The producers of a controversial new documentary on pro wrestling are involved in a real life feud with the World Wrestling Federation.

After allowing full backstage access to a film crew, the WWF abruptly pulled their support for film maker Barry Blaustein’s Beyond the Mat. The film will be released March 17 but its distributor is about to do battle with WWF kingpin Vince McMahon over a WWF advertising embargo.

McMahon axed the film’s ads from all WWF broadcasts. Now, the documentary’s distributor, Lions Gate Films, claims McMahon’s strong-armed 26 stations to drop all advertising for the film.

According to Blaustein, not only will McMahon not air the ads on WWF programs, but on all programs that air on the same network as the WWF’s TV shows.

“It’s a sad commentary on the state of these (networks) that they’re willing to be coerced by Vince McMahon,” Blaustein told’s Buck Woodward.

“If he doesn’t want to promote the film that’s fine. That’s within his right. What isn’t right is how he’s coerced these stations.”

Tom Ortenberg, President of Lions Gate Films, says McMahon is angry the movie didn’t come out the way he wanted and that he’s not making any money from it. The distributor is considering legal action against McMahon and the WWF.

“I think what it boils down to is Vince wants to be in control of everything. If you don’t play ball by Vince’s rules, he gets very upset,” says Blaustein.

WWF officials say they removed the ads because third parties have never been allowed to promote their wrestling products during WWF programming.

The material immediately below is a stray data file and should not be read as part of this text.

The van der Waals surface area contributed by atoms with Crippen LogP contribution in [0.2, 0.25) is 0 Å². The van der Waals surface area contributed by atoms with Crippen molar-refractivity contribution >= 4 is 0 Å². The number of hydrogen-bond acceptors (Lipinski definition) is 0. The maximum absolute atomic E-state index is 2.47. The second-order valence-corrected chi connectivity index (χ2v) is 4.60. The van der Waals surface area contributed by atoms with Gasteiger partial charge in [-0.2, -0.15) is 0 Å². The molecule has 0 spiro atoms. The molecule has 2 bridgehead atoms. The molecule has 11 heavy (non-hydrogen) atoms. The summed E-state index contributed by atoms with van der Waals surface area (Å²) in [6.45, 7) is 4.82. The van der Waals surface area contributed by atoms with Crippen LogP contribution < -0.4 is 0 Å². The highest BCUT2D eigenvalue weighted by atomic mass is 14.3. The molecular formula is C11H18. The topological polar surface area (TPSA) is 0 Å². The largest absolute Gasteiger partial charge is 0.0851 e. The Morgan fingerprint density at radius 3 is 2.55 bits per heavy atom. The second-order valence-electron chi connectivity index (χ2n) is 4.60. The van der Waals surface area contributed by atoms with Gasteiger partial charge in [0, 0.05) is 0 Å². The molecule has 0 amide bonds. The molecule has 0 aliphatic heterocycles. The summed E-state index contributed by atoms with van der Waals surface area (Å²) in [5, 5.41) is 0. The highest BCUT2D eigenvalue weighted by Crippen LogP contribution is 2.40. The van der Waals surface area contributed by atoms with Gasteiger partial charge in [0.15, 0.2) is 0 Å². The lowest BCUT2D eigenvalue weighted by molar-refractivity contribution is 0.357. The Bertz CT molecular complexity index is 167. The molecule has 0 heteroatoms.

“The movie is filled with our characters and trademarks, and it’s incredulous that the film makers would feel entitled to the WWF marketing machine to promote and publicize it,” says Jim Byrne, senior vice president of marketing for the WWF.

Lions Gate is hoping to use McMahon’s “flip flop” stance to their advantage, re-editing its ads to tout “the film Vince McMahon doesn’t want you to see.”

Blaustein and the producers have said that when they approached the WWF with the idea of the documentary, McMahon was excited about the project. At the time, the WWF was on the losing end of a bitter, promotional war with rival World Championship Wrestling. McMahon felt that the WWF’s involvement in the movie would provide the company with invaluable exposure.

“Vince was a little more needy at the time,” said Blaustein. “I’m sure that’s why he co-operated with us.”

This isn’t the first time the WWF has taken exception to a documentary. In 1998, the WWF were embroiled in a legal battle over broadcast rights with the producers of Wrestling with Shadows, a documentary on former WWF wrestler Bret Hart.

Explore more articles in Slam Wrestling’s Beyond the Mat story archive.

  • Slam Wrestling staff, with files from Associated Press